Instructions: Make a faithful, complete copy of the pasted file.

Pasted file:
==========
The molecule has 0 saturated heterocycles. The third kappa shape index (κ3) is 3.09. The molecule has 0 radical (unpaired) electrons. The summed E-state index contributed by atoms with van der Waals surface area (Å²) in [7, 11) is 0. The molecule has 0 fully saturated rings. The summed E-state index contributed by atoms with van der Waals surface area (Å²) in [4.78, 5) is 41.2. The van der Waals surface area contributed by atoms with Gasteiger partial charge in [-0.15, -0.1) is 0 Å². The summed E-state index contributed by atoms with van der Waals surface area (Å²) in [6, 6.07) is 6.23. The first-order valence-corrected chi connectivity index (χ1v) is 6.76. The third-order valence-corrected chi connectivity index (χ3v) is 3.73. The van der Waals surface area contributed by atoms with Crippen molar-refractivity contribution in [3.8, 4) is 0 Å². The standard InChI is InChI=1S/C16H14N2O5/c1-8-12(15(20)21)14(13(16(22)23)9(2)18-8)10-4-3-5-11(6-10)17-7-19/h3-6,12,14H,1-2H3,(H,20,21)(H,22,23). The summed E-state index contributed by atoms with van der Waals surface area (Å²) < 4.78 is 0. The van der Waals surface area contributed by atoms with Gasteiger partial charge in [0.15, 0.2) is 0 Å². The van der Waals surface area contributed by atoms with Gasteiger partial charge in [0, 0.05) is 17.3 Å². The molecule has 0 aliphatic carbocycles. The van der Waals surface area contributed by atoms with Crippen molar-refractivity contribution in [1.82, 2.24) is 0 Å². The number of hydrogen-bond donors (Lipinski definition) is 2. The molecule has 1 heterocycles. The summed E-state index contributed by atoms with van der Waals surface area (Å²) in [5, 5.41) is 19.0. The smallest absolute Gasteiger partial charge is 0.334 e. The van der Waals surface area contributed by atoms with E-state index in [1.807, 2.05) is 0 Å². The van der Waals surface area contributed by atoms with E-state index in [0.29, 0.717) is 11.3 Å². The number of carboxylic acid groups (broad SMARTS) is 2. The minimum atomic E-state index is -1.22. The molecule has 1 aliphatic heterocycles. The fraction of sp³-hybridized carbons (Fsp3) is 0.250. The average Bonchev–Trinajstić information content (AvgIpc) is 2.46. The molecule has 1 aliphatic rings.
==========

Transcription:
The molecule has 0 saturated heterocycles. The third kappa shape index (κ3) is 3.09. The molecule has 0 radical (unpaired) electrons. The summed E-state index contributed by atoms with van der Waals surface area (Å²) in [7, 11) is 0. The molecule has 0 fully saturated rings. The summed E-state index contributed by atoms with van der Waals surface area (Å²) in [4.78, 5) is 41.2. The van der Waals surface area contributed by atoms with Gasteiger partial charge in [-0.15, -0.1) is 0 Å². The summed E-state index contributed by atoms with van der Waals surface area (Å²) in [6, 6.07) is 6.23. The first-order valence-corrected chi connectivity index (χ1v) is 6.76. The third-order valence-corrected chi connectivity index (χ3v) is 3.73. The van der Waals surface area contributed by atoms with Crippen molar-refractivity contribution in [3.8, 4) is 0 Å². The standard InChI is InChI=1S/C16H14N2O5/c1-8-12(15(20)21)14(13(16(22)23)9(2)18-8)10-4-3-5-11(6-10)17-7-19/h3-6,12,14H,1-2H3,(H,20,21)(H,22,23). The summed E-state index contributed by atoms with van der Waals surface area (Å²) < 4.78 is 0. The van der Waals surface area contributed by atoms with Gasteiger partial charge in [0.15, 0.2) is 0 Å². The van der Waals surface area contributed by atoms with Gasteiger partial charge in [0, 0.05) is 17.3 Å². The molecule has 0 aliphatic carbocycles. The van der Waals surface area contributed by atoms with Crippen molar-refractivity contribution in [1.82, 2.24) is 0 Å². The number of hydrogen-bond donors (Lipinski definition) is 2. The molecule has 1 heterocycles. The summed E-state index contributed by atoms with van der Waals surface area (Å²) in [5, 5.41) is 19.0. The smallest absolute Gasteiger partial charge is 0.334 e. The van der Waals surface area contributed by atoms with E-state index in [1.807, 2.05) is 0 Å². The van der Waals surface area contributed by atoms with E-state index in [0.29, 0.717) is 11.3 Å². The number of carboxylic acid groups (broad SMARTS) is 2. The minimum atomic E-state index is -1.22. The molecule has 1 aliphatic heterocycles. The fraction of sp³-hybridized carbons (Fsp3) is 0.250. The average Bonchev–Trinajstić information content (AvgIpc) is 2.46. The molecule has 1 aliphatic rings.